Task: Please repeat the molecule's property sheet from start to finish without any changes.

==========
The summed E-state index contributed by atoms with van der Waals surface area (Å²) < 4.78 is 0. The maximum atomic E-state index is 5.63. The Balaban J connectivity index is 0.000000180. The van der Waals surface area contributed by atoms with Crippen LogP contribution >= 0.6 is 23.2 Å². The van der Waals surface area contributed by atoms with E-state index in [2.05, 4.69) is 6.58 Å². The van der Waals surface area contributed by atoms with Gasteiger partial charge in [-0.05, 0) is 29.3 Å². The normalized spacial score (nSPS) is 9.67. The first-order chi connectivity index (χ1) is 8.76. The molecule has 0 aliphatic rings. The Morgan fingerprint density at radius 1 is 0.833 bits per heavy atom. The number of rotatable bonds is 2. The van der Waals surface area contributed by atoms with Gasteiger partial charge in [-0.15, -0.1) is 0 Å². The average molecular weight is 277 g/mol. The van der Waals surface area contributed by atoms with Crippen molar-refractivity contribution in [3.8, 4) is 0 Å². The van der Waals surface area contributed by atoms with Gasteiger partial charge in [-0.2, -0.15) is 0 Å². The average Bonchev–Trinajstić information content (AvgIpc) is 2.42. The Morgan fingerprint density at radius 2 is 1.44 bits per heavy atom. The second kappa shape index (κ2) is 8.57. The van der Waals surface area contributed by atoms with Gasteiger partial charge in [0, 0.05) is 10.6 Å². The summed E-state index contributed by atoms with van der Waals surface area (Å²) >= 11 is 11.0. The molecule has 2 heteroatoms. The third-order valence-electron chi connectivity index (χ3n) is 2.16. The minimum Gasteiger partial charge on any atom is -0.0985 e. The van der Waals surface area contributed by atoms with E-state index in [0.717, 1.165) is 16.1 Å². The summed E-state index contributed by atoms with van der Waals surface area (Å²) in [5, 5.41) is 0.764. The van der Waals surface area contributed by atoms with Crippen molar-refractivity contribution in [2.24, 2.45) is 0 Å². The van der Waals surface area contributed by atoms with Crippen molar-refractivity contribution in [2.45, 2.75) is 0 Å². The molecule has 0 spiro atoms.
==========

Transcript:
The summed E-state index contributed by atoms with van der Waals surface area (Å²) < 4.78 is 0. The maximum atomic E-state index is 5.63. The Balaban J connectivity index is 0.000000180. The van der Waals surface area contributed by atoms with Crippen LogP contribution >= 0.6 is 23.2 Å². The van der Waals surface area contributed by atoms with E-state index in [2.05, 4.69) is 6.58 Å². The van der Waals surface area contributed by atoms with Gasteiger partial charge in [-0.05, 0) is 29.3 Å². The normalized spacial score (nSPS) is 9.67. The first-order chi connectivity index (χ1) is 8.76. The molecule has 0 aliphatic rings. The Morgan fingerprint density at radius 1 is 0.833 bits per heavy atom. The number of rotatable bonds is 2. The van der Waals surface area contributed by atoms with Gasteiger partial charge in [-0.15, -0.1) is 0 Å². The average molecular weight is 277 g/mol. The van der Waals surface area contributed by atoms with Crippen molar-refractivity contribution in [3.8, 4) is 0 Å². The van der Waals surface area contributed by atoms with Gasteiger partial charge in [-0.2, -0.15) is 0 Å². The average Bonchev–Trinajstić information content (AvgIpc) is 2.42. The Morgan fingerprint density at radius 2 is 1.44 bits per heavy atom. The second kappa shape index (κ2) is 8.57. The van der Waals surface area contributed by atoms with Gasteiger partial charge in [0, 0.05) is 10.6 Å². The summed E-state index contributed by atoms with van der Waals surface area (Å²) >= 11 is 11.0. The molecule has 2 heteroatoms. The third-order valence-electron chi connectivity index (χ3n) is 2.16. The minimum Gasteiger partial charge on any atom is -0.0985 e. The van der Waals surface area contributed by atoms with E-state index in [0.717, 1.165) is 16.1 Å². The summed E-state index contributed by atoms with van der Waals surface area (Å²) in [5, 5.41) is 0.764. The van der Waals surface area contributed by atoms with Crippen molar-refractivity contribution in [2.24, 2.45) is 0 Å². The van der Waals surface area contributed by atoms with Crippen molar-refractivity contribution in [2.45, 2.75) is 0 Å². The molecule has 0 spiro atoms.